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 [PyQt] Send data between windows Pyqt5 and Qt Designer
#1
I stuck with programming as I can't find solution.
I design simple windows in qt designer .ui files.
File number 1 is main window okno1.ui and window number 2 is qwidget okno2.ui
Then I created script in python which open both windows. However I don't know how to make any communication between the windows. I would like to send some data from window one to window two and from window 2 to window one. I need simple example and explanation. Ideal for me would be if you could put some code to my script which get from list widget (window one) and put to choosen_addres label to window 2. And from window two from line edit to list widget in window one.

I do not want to convert ui to py as I plan to modify the ui files in the future.


window1 -okno1.ui is:
<?xml version="1.0" encoding="UTF-8"?>
<ui version="4.0">
 <class>MainWindow</class>
 <widget class="QMainWindow" name="MainWindow">
  <property name="geometry">
   <rect>
    <x>0</x>
    <y>0</y>
    <width>800</width>
    <height>600</height>
   </rect>
  </property>
  <property name="windowTitle">
   <string>MainWindow</string>
  </property>
  <widget class="QWidget" name="centralwidget">
   <widget class="QListWidget" name="listWidget">
    <property name="geometry">
     <rect>
      <x>70</x>
      <y>80</y>
      <width>131</width>
      <height>311</height>
     </rect>
    </property>
    <item>
     <property name="text">
      <string>Adres 1</string>
     </property>
    </item>
    <item>
     <property name="text">
      <string>Adres 2</string>
     </property>
    </item>
   </widget>
   <widget class="QLabel" name="label">
    <property name="geometry">
     <rect>
      <x>70</x>
      <y>30</y>
      <width>251</width>
      <height>41</height>
     </rect>
    </property>
    <property name="text">
     <string>List of adress</string>
    </property>
   </widget>
   <widget class="QPushButton" name="pushButton">
    <property name="geometry">
     <rect>
      <x>70</x>
      <y>420</y>
      <width>85</width>
      <height>27</height>
     </rect>
    </property>
    <property name="text">
     <string>Add adress</string>
    </property>
   </widget>
  </widget>
  <widget class="QStatusBar" name="statusbar"/>
 </widget>
 <resources/>
 <connections/>
</ui>
Window2 okno2.ui is:
<?xml version="1.0" encoding="UTF-8"?>
<ui version="4.0">
 <class>Form</class>
 <widget class="QWidget" name="Form">
  <property name="geometry">
   <rect>
    <x>0</x>
    <y>0</y>
    <width>558</width>
    <height>446</height>
   </rect>
  </property>
  <property name="windowTitle">
   <string>Form</string>
  </property>
  <widget class="QLabel" name="label">
   <property name="geometry">
    <rect>
     <x>50</x>
     <y>40</y>
     <width>191</width>
     <height>17</height>
    </rect>
   </property>
   <property name="text">
    <string>Give name of adress</string>
   </property>
  </widget>
  <widget class="QPushButton" name="pushButton">
   <property name="geometry">
    <rect>
     <x>50</x>
     <y>280</y>
     <width>85</width>
     <height>27</height>
    </rect>
   </property>
   <property name="text">
    <string>Accept</string>
   </property>
  </widget>
  <widget class="QLineEdit" name="lineEdit">
   <property name="geometry">
    <rect>
     <x>170</x>
     <y>30</y>
     <width>151</width>
     <height>27</height>
    </rect>
   </property>
  </widget>
  <widget class="QLabel" name="chosen_adress">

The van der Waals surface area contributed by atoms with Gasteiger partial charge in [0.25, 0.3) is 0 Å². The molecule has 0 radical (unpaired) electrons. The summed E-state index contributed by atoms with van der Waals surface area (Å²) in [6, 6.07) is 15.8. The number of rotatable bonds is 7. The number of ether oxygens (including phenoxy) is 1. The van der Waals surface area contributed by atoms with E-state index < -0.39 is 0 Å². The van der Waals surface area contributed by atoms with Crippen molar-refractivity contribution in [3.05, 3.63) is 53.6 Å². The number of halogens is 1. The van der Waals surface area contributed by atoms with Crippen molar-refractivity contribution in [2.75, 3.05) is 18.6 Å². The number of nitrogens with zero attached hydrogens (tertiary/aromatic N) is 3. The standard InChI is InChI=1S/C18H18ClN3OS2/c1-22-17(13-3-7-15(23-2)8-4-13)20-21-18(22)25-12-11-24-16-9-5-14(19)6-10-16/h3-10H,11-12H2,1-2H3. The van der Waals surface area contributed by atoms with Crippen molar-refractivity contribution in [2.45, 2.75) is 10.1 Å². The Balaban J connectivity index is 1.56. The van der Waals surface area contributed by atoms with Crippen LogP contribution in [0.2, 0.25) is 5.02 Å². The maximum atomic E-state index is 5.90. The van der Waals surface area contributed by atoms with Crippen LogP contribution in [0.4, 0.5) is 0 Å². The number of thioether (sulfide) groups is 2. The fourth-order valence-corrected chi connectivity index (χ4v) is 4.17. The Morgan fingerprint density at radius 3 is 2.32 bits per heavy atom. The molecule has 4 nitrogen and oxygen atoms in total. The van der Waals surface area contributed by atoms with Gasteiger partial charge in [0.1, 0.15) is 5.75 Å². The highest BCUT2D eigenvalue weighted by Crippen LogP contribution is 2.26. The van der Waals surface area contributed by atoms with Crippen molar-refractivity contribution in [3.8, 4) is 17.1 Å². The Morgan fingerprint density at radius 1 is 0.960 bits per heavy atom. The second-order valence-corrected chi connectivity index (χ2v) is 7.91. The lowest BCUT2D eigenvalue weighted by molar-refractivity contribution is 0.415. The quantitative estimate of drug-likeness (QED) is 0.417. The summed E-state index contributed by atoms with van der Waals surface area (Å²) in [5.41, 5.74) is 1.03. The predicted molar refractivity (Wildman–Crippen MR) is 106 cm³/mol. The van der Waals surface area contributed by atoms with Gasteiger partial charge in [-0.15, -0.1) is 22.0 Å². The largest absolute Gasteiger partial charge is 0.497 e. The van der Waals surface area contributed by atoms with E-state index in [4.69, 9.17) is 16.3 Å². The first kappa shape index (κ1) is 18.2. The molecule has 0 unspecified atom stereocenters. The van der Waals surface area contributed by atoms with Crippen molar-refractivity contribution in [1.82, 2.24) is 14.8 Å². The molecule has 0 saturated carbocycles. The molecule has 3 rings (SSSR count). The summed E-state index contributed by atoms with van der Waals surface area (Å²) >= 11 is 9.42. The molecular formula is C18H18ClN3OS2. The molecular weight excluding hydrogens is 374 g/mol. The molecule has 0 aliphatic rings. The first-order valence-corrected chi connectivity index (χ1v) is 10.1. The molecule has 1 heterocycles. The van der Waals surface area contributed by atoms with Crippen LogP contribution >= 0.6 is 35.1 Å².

<property name="geometry">
    <rect>
     <x>190</x>
     <y>100</y>
     <width>211</width>
     <height>131</height>
    </rect>
   </property>
   <property name="text">
    <string/>
   </property>
  </widget>
 </widget>
 <resources/>
 <connections/>
</ui>

My python script is:
# Skrypt odczytuje plik Ui z designera  (script open ui files)

import sys
from PyQt5 import QtCore, QtGui, QtWidgets, uic
from PyQt5.QtCore import pyqtSlot
from PyQt5.QtWidgets import QDialog


class Window2(QDialog):
    def __init__(self):
        super().__init__()
        uic.loadUi("/home/ewcia/PycharmProjects/Designer_ui/okno2.ui",self) #link to window 2
        self.pushButton.clicked.connect(self.akcja2)


    pyqtSlot()
    def akcja2(self):
        new_adres= self.lineEdit.text()
        # How to add this new address to Mywindow


#---------------------------------------------------------------------------------------------------------

class Mywindow(QtWidgets.QMainWindow):
    def __init__(self):
        super(Mywindow,self).__init__()
        uic.loadUi("/home/ewcia/PycharmProjects/Designer_ui/okno1.ui", self) #link to open okno 1 on my disk

        self.pushButton.clicked.connect(self.akcja1)
    pyqtSlot()
    def akcja1(self):
        #print("druga akcja Drugie Okno")
        self.okno2 = Window2()
        self.okno2.show()



if __name__== "__main__":
    import sys
    app=QtWidgets.QApplication(sys.argv)
    window=Mywindow()
    window.show()
    sys.exit(app.exec_())
I would be glad for any help
Quote
#2
Use PyQt signal and slot mechanism. Something like this:

import sys
from PyQt5 import QtCore, QtGui, QtWidgets, uic
from PyQt5.QtWidgets import QDialog


class Window2(QDialog):
    signal = QtCore.pyqtSignal(str)

    def __init__(self):
        super().__init__()
        uic.loadUi("/home/ewcia/PycharmProjects/Designer_ui/okno2.ui",self) #link to window 2
        self.pushButton.clicked.connect(self.akcja2)


    pyqtSlot()
    def akcja2(self):
        new_adres= self.lineEdit.text()
        self.signal.emit(new_adres)
        # How to add this new address to Mywindow


#---------------------------------------------------------------------------------------------------------

class Mywindow(QtWidgets.QMainWindow):
    def __init__(self):
        super(Mywindow,self).__init__()
        uic.loadUi("/home/ewcia/PycharmProjects/Designer_ui/okno1.ui", self) #link to open okno 1 on my disk

        self.pushButton.clicked.connect(self.akcja1)

    def akcja1(self):
        #print("druga akcja Drugie Okno")
        self.okno2 = Window2()
        self.okno2.signal.connect(self.slot)
        self.okno2.show()

    QtCore.pyqtSlot(str)
    def slot(self, addr):
      print(addr)



if __name__== "__main__":
    import sys
    app=QtWidgets.QApplication(sys.argv)
    window=Mywindow()